NAO To Re-Assess Universal Credit Roll-Out

The roll-out of Universal Credit (UC) is getting a once-over – for a third time. The National Audit Office (NAO) confirmed it is to undertake another assessment of the roll-out plan after two previous reports found poor performance on delivery of an ‘over ambitious’ programme. The new NAO study will examine whether the DWP is on course to deliver UC in accordance with its plans, assessing whether there are early signs that UC is delivering its objectives, and what impact it is having both on claimants and local stakeholders. Two previous NAO reports – in 2013 and 2014 – identified key areas of poor performance hindering progress. Read more on 24housing.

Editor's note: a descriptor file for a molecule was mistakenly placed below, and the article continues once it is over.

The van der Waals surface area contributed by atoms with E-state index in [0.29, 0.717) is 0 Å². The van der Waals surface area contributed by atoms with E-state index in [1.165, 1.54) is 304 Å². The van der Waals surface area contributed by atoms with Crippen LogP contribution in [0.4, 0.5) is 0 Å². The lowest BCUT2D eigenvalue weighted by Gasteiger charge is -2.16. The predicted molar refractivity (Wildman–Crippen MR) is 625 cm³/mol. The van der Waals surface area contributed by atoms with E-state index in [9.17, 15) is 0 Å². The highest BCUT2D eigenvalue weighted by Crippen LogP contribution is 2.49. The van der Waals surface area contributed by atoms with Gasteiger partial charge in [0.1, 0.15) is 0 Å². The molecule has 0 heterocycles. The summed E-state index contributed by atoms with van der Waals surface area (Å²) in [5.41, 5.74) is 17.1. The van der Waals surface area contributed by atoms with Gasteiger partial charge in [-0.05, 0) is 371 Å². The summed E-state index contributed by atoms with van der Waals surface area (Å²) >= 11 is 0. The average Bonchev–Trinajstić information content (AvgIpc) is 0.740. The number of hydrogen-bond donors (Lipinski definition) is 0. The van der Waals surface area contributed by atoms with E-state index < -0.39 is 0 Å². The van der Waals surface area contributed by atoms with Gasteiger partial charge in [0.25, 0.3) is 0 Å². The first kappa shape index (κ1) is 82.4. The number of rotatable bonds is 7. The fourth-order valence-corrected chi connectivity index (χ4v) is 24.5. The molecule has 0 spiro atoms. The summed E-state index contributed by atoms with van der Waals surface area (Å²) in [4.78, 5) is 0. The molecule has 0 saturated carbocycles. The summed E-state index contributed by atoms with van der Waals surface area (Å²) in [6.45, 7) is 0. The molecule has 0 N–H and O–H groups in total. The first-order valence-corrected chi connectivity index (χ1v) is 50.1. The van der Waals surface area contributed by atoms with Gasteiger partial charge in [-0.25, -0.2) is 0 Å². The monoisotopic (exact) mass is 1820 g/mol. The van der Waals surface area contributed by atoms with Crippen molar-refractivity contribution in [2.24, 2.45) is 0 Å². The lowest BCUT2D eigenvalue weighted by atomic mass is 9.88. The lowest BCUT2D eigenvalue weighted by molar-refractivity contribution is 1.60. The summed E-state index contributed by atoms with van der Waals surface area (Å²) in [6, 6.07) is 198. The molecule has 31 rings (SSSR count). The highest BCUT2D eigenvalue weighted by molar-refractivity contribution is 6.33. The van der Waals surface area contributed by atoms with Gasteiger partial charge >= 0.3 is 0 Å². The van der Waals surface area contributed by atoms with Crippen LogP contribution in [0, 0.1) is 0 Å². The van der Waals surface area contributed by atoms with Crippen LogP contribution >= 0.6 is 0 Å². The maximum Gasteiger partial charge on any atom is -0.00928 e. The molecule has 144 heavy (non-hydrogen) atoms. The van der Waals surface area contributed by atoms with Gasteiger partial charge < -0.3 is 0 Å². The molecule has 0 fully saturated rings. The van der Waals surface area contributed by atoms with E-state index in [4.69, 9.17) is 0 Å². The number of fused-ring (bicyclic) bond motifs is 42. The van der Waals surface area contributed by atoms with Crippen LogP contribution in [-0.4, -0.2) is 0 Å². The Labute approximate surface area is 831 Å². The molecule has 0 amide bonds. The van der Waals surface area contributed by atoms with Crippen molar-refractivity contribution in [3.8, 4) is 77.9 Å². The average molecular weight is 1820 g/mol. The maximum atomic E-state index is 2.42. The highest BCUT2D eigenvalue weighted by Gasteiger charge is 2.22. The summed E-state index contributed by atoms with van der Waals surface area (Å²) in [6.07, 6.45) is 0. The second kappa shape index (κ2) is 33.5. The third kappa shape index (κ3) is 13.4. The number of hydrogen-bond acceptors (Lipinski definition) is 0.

Wednesday, 23 August 2017

DWP Launches New Helpline For Landlords

The DWP has introduced a new helpline for landlords whose Universal Credit tenants will not communicate with them. The new number 0345 600 4272 can be used by landlords who are unable to obtain the tenant’s co-operation to get DWP to supply information when it comes to enquiries about major payments –  such as a direct payment to the landlord. This is a significant change as, before now, landlords were totally dependent on the goodwill of the tenant when it came to accessing information. The new number can only be used by landlords in areas where Universal Credit has been fully rolled out. Read more on the RLA website.

CLG Considering Allowing Shared Ownership For RTB Replacements